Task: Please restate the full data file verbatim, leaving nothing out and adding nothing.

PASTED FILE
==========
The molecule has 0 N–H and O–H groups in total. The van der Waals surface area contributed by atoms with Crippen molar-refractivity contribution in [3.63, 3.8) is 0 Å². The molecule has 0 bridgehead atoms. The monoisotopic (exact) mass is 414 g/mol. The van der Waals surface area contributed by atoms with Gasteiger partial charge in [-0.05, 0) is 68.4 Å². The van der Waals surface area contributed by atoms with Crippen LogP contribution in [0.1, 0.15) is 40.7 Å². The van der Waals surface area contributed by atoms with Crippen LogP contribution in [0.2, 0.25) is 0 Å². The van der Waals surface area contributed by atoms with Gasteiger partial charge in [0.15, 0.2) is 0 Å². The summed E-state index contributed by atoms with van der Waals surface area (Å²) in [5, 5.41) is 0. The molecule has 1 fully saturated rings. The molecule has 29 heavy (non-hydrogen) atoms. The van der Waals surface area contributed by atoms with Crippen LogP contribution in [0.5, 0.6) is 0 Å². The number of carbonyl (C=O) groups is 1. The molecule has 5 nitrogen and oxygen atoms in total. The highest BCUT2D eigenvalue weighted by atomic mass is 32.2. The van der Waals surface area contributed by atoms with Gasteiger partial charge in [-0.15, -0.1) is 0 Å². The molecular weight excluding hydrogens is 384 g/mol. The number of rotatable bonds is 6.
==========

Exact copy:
The molecule has 0 N–H and O–H groups in total. The van der Waals surface area contributed by atoms with Crippen molar-refractivity contribution in [3.63, 3.8) is 0 Å². The molecule has 0 bridgehead atoms. The monoisotopic (exact) mass is 414 g/mol. The van der Waals surface area contributed by atoms with Gasteiger partial charge in [-0.05, 0) is 68.4 Å². The van der Waals surface area contributed by atoms with Crippen LogP contribution in [0.1, 0.15) is 40.7 Å². The van der Waals surface area contributed by atoms with Crippen LogP contribution in [0.2, 0.25) is 0 Å². The van der Waals surface area contributed by atoms with Gasteiger partial charge in [0.15, 0.2) is 0 Å². The summed E-state index contributed by atoms with van der Waals surface area (Å²) in [5, 5.41) is 0. The molecule has 1 fully saturated rings. The molecule has 29 heavy (non-hydrogen) atoms. The van der Waals surface area contributed by atoms with Crippen LogP contribution in [0.5, 0.6) is 0 Å². The number of carbonyl (C=O) groups is 1. The molecule has 5 nitrogen and oxygen atoms in total. The highest BCUT2D eigenvalue weighted by atomic mass is 32.2. The van der Waals surface area contributed by atoms with Gasteiger partial charge in [-0.15, -0.1) is 0 Å². The molecular weight excluding hydrogens is 384 g/mol. The number of rotatable bonds is 6.